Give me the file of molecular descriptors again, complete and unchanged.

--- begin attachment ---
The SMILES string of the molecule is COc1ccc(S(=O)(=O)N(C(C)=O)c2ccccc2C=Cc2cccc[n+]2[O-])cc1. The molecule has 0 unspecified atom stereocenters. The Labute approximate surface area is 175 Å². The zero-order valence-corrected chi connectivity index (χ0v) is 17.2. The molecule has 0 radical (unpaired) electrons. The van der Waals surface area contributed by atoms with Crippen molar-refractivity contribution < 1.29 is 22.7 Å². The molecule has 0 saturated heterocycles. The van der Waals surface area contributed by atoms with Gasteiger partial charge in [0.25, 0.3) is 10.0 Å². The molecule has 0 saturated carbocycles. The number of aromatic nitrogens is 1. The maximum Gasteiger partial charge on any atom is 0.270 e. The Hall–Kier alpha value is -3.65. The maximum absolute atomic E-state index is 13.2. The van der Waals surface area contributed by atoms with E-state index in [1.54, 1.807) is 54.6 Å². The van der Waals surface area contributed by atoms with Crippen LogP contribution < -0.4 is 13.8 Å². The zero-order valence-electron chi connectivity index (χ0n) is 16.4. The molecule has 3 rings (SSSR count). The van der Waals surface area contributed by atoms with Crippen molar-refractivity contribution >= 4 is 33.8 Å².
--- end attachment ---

The SMILES string of the molecule is COc1ccc(S(=O)(=O)N(C(C)=O)c2ccccc2C=Cc2cccc[n+]2[O-])cc1. The molecule has 0 unspecified atom stereocenters. The Labute approximate surface area is 175 Å². The zero-order valence-corrected chi connectivity index (χ0v) is 17.2. The molecule has 0 radical (unpaired) electrons. The van der Waals surface area contributed by atoms with Crippen molar-refractivity contribution < 1.29 is 22.7 Å². The molecule has 0 saturated heterocycles. The van der Waals surface area contributed by atoms with Gasteiger partial charge in [0.25, 0.3) is 10.0 Å². The molecule has 0 saturated carbocycles. The number of aromatic nitrogens is 1. The maximum Gasteiger partial charge on any atom is 0.270 e. The Hall–Kier alpha value is -3.65. The maximum absolute atomic E-state index is 13.2. The van der Waals surface area contributed by atoms with E-state index in [1.54, 1.807) is 54.6 Å². The van der Waals surface area contributed by atoms with Crippen LogP contribution < -0.4 is 13.8 Å². The zero-order valence-electron chi connectivity index (χ0n) is 16.4. The molecule has 3 rings (SSSR count). The van der Waals surface area contributed by atoms with Crippen molar-refractivity contribution >= 4 is 33.8 Å².